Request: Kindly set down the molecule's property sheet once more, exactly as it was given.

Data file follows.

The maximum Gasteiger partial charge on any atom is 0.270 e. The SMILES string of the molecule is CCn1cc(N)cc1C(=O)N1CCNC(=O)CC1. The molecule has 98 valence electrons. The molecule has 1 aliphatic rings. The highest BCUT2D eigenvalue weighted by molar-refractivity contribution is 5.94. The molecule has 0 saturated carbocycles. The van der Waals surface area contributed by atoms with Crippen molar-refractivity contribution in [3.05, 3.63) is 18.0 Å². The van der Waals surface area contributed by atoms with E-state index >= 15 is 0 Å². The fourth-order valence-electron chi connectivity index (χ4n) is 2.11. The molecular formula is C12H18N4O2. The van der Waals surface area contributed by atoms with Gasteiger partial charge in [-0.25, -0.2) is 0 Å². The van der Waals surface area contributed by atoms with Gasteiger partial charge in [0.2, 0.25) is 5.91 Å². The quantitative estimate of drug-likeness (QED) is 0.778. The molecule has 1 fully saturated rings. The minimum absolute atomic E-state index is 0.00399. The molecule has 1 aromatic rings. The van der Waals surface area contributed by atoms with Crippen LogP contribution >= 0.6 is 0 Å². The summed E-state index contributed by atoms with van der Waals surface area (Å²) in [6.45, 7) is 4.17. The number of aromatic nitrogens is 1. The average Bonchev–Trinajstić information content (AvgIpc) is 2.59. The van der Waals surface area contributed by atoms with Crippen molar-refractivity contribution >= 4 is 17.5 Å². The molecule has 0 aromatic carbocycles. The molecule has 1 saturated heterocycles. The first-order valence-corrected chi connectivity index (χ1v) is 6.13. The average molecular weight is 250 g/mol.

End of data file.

The maximum Gasteiger partial charge on any atom is 0.270 e. The SMILES string of the molecule is CCn1cc(N)cc1C(=O)N1CCNC(=O)CC1. The molecule has 98 valence electrons. The molecule has 1 aliphatic rings. The highest BCUT2D eigenvalue weighted by molar-refractivity contribution is 5.94. The molecule has 0 saturated carbocycles. The van der Waals surface area contributed by atoms with Crippen molar-refractivity contribution in [3.05, 3.63) is 18.0 Å². The van der Waals surface area contributed by atoms with E-state index >= 15 is 0 Å². The fourth-order valence-electron chi connectivity index (χ4n) is 2.11. The molecular formula is C12H18N4O2. The van der Waals surface area contributed by atoms with Gasteiger partial charge in [-0.25, -0.2) is 0 Å². The van der Waals surface area contributed by atoms with Gasteiger partial charge in [0.2, 0.25) is 5.91 Å². The quantitative estimate of drug-likeness (QED) is 0.778. The molecule has 1 fully saturated rings. The minimum absolute atomic E-state index is 0.00399. The molecule has 1 aromatic rings. The van der Waals surface area contributed by atoms with Crippen LogP contribution >= 0.6 is 0 Å². The summed E-state index contributed by atoms with van der Waals surface area (Å²) in [6.45, 7) is 4.17. The number of aromatic nitrogens is 1. The average Bonchev–Trinajstić information content (AvgIpc) is 2.59. The van der Waals surface area contributed by atoms with Crippen molar-refractivity contribution >= 4 is 17.5 Å². The molecule has 0 aromatic carbocycles. The molecule has 1 saturated heterocycles. The first-order valence-corrected chi connectivity index (χ1v) is 6.13. The average molecular weight is 250 g/mol.